Do not underestimate how different a new college will be. Each college has its own personality and its own way of doing things. You may be emotionally and academically disoriented until you get used to your new environment. The best way to avoid transfer shock is to understand your personal issues related to transfer and to develop a plan to minimize those effects. The following suggestions may help you to cope effectively when you transfer.
The BEST way to know if you like a college is to visit the campus! Each campus has its own personality and uniqueness and the only way to experience the school is to visit.
Find out the size, location, the academic majors and the student life at the colleges you are interested in attending. The more information you have the more comfortable you will feel about your choices.
Apply to at least two colleges, particularly if one of your choices is a private college. You never know what the applicant pool will be like, and your GPA will be a factor so don’t assume you will be accepted. A back-up plan ensures that you won’t have to panic at the last minute if you are not accepted to your first choice.
Almost every four-year college has a transfer student orientation program. By attending this program, you will learn about the infrastructure of the college as well as meet key people who will help you adjust to the four-year college culture. You may be required to take placement tests at the transfer institution and these are often given during orientation.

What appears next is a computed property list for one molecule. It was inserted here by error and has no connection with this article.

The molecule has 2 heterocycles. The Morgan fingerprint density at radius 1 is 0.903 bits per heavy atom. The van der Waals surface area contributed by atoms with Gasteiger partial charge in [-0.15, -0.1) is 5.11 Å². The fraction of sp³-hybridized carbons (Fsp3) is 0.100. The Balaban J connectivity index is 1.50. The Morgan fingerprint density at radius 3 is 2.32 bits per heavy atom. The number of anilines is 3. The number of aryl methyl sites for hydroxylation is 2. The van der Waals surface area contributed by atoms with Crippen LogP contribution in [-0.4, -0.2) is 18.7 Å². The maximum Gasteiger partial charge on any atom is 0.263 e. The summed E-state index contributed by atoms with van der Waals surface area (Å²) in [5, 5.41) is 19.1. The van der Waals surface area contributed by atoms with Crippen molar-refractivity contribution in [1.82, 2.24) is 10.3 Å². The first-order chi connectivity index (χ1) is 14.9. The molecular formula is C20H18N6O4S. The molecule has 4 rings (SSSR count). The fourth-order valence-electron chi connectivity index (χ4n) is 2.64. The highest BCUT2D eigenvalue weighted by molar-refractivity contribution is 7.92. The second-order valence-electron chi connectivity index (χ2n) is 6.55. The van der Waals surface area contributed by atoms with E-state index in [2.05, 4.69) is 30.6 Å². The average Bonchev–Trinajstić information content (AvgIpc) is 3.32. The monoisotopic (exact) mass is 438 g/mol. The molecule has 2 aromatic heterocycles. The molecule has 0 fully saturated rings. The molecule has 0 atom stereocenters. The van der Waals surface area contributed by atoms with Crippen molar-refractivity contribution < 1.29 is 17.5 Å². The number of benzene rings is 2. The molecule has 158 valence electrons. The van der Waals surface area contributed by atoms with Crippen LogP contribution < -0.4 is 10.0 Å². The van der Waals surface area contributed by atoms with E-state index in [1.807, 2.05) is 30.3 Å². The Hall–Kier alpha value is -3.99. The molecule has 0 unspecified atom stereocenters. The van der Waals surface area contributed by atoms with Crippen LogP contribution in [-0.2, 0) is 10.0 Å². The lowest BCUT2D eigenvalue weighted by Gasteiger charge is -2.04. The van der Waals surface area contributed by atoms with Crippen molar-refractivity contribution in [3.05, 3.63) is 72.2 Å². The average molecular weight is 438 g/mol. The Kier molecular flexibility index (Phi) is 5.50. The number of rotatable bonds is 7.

Knowing your major can give you a place to hang out and people to talk with who have similar interests. Involvement with campus activities such as sports, student government and music or theatre can also give you an anchor in campus life.
The advising system is different at every college. Find out who your advisors are and meet with them to discuss your goals and objectives. Scan the college catalog to determine where you can get career or personal counseling.
While transferring from OTC to a four-year college allows you to focus on major-related course work, the transition also presents challenges both academically and socially. This is due to upper-division course work that can require more reading, writing and research. Also, be prepared for the four-year college to be less nurturing. For instance, students are expected to take more initiative in seeking out services, choosing courses and obtaining financial aid.
Introduce yourself and ask them questions. In the four-year college, you must be proactive and make the first move to meet your professors. The better your relationship is with them, the more understanding they will be if you need assistance.